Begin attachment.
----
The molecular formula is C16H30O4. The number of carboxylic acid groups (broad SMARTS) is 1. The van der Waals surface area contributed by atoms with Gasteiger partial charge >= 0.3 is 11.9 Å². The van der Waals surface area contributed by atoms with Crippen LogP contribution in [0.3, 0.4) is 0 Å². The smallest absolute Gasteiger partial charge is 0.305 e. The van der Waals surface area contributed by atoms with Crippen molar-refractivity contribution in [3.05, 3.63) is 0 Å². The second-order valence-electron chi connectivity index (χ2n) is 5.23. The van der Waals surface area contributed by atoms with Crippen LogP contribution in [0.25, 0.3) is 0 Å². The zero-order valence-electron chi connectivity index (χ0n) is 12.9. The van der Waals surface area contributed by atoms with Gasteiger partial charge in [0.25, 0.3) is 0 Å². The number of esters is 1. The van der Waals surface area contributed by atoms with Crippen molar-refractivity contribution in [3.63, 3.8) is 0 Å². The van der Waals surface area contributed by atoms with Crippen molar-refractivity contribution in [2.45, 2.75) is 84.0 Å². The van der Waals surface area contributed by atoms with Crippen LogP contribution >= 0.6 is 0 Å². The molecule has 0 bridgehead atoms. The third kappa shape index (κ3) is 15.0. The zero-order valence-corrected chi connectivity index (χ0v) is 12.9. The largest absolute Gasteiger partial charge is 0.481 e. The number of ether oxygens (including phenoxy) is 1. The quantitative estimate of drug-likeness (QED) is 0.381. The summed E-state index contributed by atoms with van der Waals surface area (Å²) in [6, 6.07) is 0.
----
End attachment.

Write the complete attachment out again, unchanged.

The molecular formula is C16H30O4. The number of carboxylic acid groups (broad SMARTS) is 1. The van der Waals surface area contributed by atoms with Gasteiger partial charge >= 0.3 is 11.9 Å². The van der Waals surface area contributed by atoms with Crippen LogP contribution in [0.3, 0.4) is 0 Å². The smallest absolute Gasteiger partial charge is 0.305 e. The van der Waals surface area contributed by atoms with Crippen molar-refractivity contribution in [3.05, 3.63) is 0 Å². The second-order valence-electron chi connectivity index (χ2n) is 5.23. The van der Waals surface area contributed by atoms with Crippen LogP contribution in [0.25, 0.3) is 0 Å². The zero-order valence-electron chi connectivity index (χ0n) is 12.9. The van der Waals surface area contributed by atoms with Gasteiger partial charge in [0.25, 0.3) is 0 Å². The number of esters is 1. The van der Waals surface area contributed by atoms with Crippen molar-refractivity contribution in [3.63, 3.8) is 0 Å². The van der Waals surface area contributed by atoms with Crippen molar-refractivity contribution in [2.45, 2.75) is 84.0 Å². The van der Waals surface area contributed by atoms with Crippen LogP contribution >= 0.6 is 0 Å². The molecule has 0 bridgehead atoms. The third kappa shape index (κ3) is 15.0. The zero-order valence-corrected chi connectivity index (χ0v) is 12.9. The largest absolute Gasteiger partial charge is 0.481 e. The number of ether oxygens (including phenoxy) is 1. The quantitative estimate of drug-likeness (QED) is 0.381. The summed E-state index contributed by atoms with van der Waals surface area (Å²) in [6, 6.07) is 0.